Campaigners #Shelfie – 6 books that should be on your reading list.

I’m often asked for suggestions of books campaigners should read. I could list hundreds, but here are 6 that I’ve found particularly useful in the last year. I’d love your suggestions and additions.
1 – The Power of Habit – you might be groaning under the weight of books available from authors like Malcolm Gladwell or Nate Silver. I’ve read far too many of them, but I found Charles Duhigg book is one of the most helpful. His book is full of insight about what makes us change our actions, and has a fantastic chapter on why Rosa Parks was successful and how movements start because of the social habits of friendship and grow because of the habits of a community. It’s also helpful if you’re trying to keep a new years resolution!
2 – Victory Lab – I’ve written before about why I think all campaigners should keep a close eye on what’s happening in the US to learn about approaches. Sasha Issenberg book is the best look at the data-drive approach that has been adopted across US politics. It’s a brilliant look at how the Obama campaigns and others have adopted microtargetting, testing and audience insight. Campaigners in the UK have much to learn on this and this book is a great introduction.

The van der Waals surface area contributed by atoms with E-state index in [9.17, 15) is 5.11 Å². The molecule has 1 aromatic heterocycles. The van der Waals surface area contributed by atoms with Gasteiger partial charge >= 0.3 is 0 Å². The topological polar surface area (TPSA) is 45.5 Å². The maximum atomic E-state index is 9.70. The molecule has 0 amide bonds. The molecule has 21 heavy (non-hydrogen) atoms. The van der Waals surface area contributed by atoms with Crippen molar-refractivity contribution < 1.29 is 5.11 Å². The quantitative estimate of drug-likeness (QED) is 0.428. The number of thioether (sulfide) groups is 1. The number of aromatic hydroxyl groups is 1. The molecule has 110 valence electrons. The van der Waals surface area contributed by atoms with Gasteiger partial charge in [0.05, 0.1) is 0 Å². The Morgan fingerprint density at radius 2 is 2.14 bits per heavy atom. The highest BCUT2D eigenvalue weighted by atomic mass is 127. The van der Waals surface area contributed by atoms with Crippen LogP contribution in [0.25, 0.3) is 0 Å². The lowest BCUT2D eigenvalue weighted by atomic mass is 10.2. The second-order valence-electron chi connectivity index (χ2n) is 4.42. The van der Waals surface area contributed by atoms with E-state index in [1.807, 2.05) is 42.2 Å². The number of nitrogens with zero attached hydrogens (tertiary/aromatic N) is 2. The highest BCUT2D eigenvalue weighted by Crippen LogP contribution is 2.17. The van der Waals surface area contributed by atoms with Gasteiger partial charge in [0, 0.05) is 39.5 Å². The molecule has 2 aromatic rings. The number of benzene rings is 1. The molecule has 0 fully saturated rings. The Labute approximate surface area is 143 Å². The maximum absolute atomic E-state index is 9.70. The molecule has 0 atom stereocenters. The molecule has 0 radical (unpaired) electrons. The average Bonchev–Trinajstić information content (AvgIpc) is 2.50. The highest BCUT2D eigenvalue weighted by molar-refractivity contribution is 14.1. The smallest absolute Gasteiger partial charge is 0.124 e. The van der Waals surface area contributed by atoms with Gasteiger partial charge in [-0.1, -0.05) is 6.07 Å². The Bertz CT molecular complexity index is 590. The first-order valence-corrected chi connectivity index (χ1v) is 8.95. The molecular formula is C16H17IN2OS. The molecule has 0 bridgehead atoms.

3 – A View from the Foothills – Campaigning is political, and its vital that every campaigner has a good idea of how politics work. To be honest, I’m sometimes time surprised about the level of political literacy that exists amongst some campaigners. if we want to win campaigns we need to know how the institutions we’re targeting operate. Chris Mullin’s diaries of his time as a MP and junior minister are one of the best reads out there, but you wouldn’t go wrong reading Alistair Campbell’s diaries either.
4 – Made to Stick – looking for ideas about how your communications can get traction, what the top brands do to ensure that you remember their adverts, then you need to read Chip and Dan Heath’s book. Its a practical, full of great illustrations and the principles will stick with you as you design your next campaign messaging.